Additionally, couples who turn to IVF are often older (and would thus have accumulated epigenetic modifications), could have poorer sperm quality, or may have other health conditions that increase the health risks of the child [6]. 


What health risks do IVF babies face?

Premature birth and low birth weight [4]

Babies conceived through IVF and other ART have an increased risk of premature birth, low birth weight and younger gestational age. It is important to note that these issues are common in multiple pregnancies, which - as mentioned earlier - becomes more likely due to transferring multiple embryos to encourage successful pregnancy.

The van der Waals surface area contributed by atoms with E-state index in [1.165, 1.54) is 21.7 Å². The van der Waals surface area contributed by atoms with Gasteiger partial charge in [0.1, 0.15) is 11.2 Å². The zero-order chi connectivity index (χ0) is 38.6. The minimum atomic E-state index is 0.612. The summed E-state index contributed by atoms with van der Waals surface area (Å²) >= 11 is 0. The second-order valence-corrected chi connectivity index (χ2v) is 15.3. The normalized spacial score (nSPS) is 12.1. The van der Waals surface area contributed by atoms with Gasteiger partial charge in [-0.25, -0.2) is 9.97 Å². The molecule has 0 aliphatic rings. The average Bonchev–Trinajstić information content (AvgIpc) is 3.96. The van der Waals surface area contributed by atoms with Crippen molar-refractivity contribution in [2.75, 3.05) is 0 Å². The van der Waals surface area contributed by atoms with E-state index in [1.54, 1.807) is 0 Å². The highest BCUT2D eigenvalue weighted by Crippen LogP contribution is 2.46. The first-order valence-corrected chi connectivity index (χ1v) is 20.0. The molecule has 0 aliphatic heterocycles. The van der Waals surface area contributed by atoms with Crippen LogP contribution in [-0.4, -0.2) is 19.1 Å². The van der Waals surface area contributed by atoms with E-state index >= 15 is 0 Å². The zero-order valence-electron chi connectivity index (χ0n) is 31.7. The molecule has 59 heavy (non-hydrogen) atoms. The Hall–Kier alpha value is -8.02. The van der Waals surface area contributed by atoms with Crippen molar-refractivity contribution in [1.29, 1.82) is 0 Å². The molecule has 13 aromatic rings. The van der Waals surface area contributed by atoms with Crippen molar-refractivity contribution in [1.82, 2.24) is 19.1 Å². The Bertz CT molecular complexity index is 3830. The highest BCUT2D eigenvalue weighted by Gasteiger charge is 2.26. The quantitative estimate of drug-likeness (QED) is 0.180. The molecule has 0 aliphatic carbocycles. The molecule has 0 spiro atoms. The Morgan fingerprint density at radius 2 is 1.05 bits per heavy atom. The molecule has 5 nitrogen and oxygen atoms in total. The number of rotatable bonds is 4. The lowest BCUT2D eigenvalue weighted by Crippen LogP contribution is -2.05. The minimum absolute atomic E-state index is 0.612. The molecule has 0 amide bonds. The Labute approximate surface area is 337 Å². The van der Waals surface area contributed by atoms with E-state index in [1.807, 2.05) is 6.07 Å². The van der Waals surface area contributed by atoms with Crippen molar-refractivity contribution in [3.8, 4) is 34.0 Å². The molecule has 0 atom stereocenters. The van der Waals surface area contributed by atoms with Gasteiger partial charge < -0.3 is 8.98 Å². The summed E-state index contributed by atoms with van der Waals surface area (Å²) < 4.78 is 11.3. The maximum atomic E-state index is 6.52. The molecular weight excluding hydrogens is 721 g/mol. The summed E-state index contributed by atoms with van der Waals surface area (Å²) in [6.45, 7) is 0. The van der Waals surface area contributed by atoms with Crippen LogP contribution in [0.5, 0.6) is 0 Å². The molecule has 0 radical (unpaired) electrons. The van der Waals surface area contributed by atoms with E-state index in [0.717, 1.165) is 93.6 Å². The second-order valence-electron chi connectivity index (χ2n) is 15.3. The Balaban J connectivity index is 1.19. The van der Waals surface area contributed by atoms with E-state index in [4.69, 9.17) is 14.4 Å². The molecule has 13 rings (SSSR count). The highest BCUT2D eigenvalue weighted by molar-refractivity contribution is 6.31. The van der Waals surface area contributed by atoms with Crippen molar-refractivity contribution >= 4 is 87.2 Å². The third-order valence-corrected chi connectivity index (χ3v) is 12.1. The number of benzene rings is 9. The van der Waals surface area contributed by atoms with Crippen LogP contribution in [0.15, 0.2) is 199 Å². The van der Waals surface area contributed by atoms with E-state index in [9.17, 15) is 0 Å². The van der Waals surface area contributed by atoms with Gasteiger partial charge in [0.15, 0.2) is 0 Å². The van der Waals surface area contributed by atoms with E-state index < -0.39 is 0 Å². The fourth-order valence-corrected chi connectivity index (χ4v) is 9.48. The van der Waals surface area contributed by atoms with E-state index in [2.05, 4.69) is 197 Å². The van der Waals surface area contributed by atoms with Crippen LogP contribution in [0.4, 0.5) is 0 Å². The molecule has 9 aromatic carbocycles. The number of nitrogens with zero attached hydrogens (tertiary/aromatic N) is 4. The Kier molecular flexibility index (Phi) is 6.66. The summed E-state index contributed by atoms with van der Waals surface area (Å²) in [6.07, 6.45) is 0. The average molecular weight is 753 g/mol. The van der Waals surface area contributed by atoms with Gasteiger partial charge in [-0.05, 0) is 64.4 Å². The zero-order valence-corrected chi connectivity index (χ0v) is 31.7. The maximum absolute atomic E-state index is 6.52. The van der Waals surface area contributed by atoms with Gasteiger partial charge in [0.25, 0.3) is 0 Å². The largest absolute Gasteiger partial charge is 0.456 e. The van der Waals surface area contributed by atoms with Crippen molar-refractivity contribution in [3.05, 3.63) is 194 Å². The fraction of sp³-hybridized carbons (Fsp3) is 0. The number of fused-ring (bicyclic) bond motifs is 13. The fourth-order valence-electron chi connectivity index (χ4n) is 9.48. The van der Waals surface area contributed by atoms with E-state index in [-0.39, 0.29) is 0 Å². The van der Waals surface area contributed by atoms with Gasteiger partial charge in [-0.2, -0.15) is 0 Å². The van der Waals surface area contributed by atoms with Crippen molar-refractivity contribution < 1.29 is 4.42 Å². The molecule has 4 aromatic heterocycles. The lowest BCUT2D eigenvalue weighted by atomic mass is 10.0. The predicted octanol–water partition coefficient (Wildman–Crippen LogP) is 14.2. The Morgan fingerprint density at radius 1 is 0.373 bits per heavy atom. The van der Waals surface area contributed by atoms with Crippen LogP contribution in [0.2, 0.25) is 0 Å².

These issues are also observed among singleton pregnancies achieved via ART, but it is unclear that ART alone is the culprit — or if it even plays a part at all. Other studies suggest that the infertility of parents may be the main factor influencing these neonatal outcomes. 


Birth defects and childhood cancer [7, 8]

A study involving infants born in California between 2007 and 2008 found that IVF babies had a higher chance of birth defects, particularly of the eyes, heart, reproductive organs and urinary system. After controlling for maternal characteristics (mother’s age, race, birth history, the infant’s gender and whether it was a multiple pregnancy etc.), it was found that overall, IVF infants' odds of having birth defects were 1.25 times greater than those of naturally conceived infants.

Furthermore, an increased risk of cancer in IVF babies who have birth defects has also been observed, with the study stating that such babies are 6.8 times more likely to develop the disease in childhood.